Tone 0260 is poly(caprolactone) glycol with a molecular weight of 3000 available from Union Carbide Co.

XP-744 is a modified liquid methylene diisocyanate adduct of a functionality of 2.0 and an equivalent weight of 187.

H12 MDI is 4,4'-methylene bis(cyclohexyl) isocyanate.

Both of the last two compounds are available from Mobay Chemical Co.

Vorite 1731 is a Desmodur W prepolymer available from Cass Chemical.

Brominated 8043 is a typical brominated epoxy resin.

All epoxy resins have been earlier identified.

In each examples the chain extender was 1,4-butanediol, unless otherwise indicated.

In each example the substantially linear polyhdroxyl compound/1,4-butanediol/polyisocyanate were used at an equivalent weight ratio of 1/6/7. unless otherwise indicated.

The amount of epoxy is based on the total weight of the polyurethane (the reaction product of the linear polyhydroxyl compound, the chain extender and the polyisocyanate).

In each example, the substantially linear polyhydroxyl compound, the chain extender and the epoxy resin were first blended to form a homogenous composition at a temperature of about 50 C. A conventional blending means was used, e.g., any type of stirrer.

The time for blending was not important, but was typically on the order of about 10 to about 15 minutes.

After the first two or three components yield a homogenous composition, the polyisocyanate was added and the resulting system again blended to form a homogenous composition.

The time of adding the components and blending is not important: the key is to obtain a liquid composition. During the blending of the components, we generally prefer to avoid any premature reaction, rather, reaction should occur after a liquid homogenous composition is formed and reaction accomplished by the later described temperature elevation.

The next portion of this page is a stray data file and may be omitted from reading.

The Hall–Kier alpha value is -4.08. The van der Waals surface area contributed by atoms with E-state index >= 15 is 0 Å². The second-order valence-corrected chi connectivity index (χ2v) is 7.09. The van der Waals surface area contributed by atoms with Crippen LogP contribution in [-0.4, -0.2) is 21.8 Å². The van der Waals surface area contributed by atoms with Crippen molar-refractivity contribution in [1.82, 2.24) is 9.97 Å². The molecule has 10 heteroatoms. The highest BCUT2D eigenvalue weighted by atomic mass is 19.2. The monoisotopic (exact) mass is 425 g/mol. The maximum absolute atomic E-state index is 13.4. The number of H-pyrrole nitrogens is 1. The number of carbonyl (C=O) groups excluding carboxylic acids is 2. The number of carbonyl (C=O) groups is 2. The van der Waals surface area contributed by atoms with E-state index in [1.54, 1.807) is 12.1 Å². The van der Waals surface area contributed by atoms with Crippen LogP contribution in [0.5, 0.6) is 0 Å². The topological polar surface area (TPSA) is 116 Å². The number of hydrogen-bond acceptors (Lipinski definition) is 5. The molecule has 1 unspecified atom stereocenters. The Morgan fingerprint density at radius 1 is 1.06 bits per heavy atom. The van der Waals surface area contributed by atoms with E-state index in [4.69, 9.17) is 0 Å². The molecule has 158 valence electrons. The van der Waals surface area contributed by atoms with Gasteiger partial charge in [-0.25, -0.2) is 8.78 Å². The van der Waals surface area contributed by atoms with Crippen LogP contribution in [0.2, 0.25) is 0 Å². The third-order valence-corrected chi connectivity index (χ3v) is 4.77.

After the polyisocyanate was added the temperature was increased from 50 C. to about 180 C., and blending was continued for 3 hours to obtain the thermoplastic polymer alloy of the present invention. Usually we blend (react in) at about 160 C. to about 230 C. for about two hours or more, e.g., about two to three hours at about 160 C. to about 230 C. Temperature appears, to date, to be more important than time, to insure reaction of the hydroxyl groups of the epoxy resin with the urethane component. Maximum time is more a matter of processing convenience than criticality at the conditions given, though excessive times lead to process inefficiency, as will be apparent to one skilled in the art. The lack of free NCO groups is a reliable way to check for complete reaction in of the epoxy hydroxyl functionality.

For reasons which will be apparent to one skilled in the art, since we are using a solvent-free system, we avoid a temperature of reaction which is above the boiling point of any material being used. Usually, the chain extender (such as 1,4-butanediol) will be the material with the lowest boiling point, and that will mandate the maximum reaction temperature.

The thermoplastic polymer alloy was then removed from the blending apparatus in a conventional manner.

Tensile strength in (PSI) was determined using the ASTM method D-412. This is abbreviated TS.